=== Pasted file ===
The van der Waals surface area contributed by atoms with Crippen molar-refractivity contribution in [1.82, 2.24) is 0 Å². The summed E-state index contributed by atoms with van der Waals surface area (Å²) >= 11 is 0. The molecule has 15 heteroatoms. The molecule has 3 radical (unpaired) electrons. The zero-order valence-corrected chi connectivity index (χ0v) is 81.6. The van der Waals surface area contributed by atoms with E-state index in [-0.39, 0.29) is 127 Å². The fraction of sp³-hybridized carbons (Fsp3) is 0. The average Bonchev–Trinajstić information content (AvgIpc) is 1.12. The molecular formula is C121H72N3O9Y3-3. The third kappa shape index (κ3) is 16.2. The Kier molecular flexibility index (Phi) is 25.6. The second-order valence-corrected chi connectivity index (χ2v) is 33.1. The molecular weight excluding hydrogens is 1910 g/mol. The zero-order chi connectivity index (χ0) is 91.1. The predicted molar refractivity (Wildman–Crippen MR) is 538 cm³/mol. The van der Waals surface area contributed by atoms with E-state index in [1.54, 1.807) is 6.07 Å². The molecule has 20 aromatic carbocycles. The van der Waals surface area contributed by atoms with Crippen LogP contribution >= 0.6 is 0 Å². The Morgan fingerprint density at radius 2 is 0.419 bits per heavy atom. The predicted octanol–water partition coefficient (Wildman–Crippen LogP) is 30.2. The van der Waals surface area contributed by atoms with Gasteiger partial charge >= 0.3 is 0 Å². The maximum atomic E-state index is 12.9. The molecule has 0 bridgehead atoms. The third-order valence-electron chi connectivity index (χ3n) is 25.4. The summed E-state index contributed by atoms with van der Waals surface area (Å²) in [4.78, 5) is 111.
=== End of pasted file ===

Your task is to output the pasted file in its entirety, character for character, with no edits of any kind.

The van der Waals surface area contributed by atoms with Crippen molar-refractivity contribution in [1.82, 2.24) is 0 Å². The summed E-state index contributed by atoms with van der Waals surface area (Å²) >= 11 is 0. The molecule has 15 heteroatoms. The molecule has 3 radical (unpaired) electrons. The zero-order valence-corrected chi connectivity index (χ0v) is 81.6. The van der Waals surface area contributed by atoms with E-state index in [-0.39, 0.29) is 127 Å². The fraction of sp³-hybridized carbons (Fsp3) is 0. The average Bonchev–Trinajstić information content (AvgIpc) is 1.12. The molecular formula is C121H72N3O9Y3-3. The third kappa shape index (κ3) is 16.2. The Kier molecular flexibility index (Phi) is 25.6. The second-order valence-corrected chi connectivity index (χ2v) is 33.1. The molecular weight excluding hydrogens is 1910 g/mol. The zero-order chi connectivity index (χ0) is 91.1. The predicted molar refractivity (Wildman–Crippen MR) is 538 cm³/mol. The van der Waals surface area contributed by atoms with E-state index in [1.54, 1.807) is 6.07 Å². The molecule has 20 aromatic carbocycles. The van der Waals surface area contributed by atoms with Crippen LogP contribution >= 0.6 is 0 Å². The Morgan fingerprint density at radius 2 is 0.419 bits per heavy atom. The predicted octanol–water partition coefficient (Wildman–Crippen LogP) is 30.2. The van der Waals surface area contributed by atoms with Gasteiger partial charge >= 0.3 is 0 Å². The maximum atomic E-state index is 12.9. The molecule has 0 bridgehead atoms. The third-order valence-electron chi connectivity index (χ3n) is 25.4. The summed E-state index contributed by atoms with van der Waals surface area (Å²) in [4.78, 5) is 111.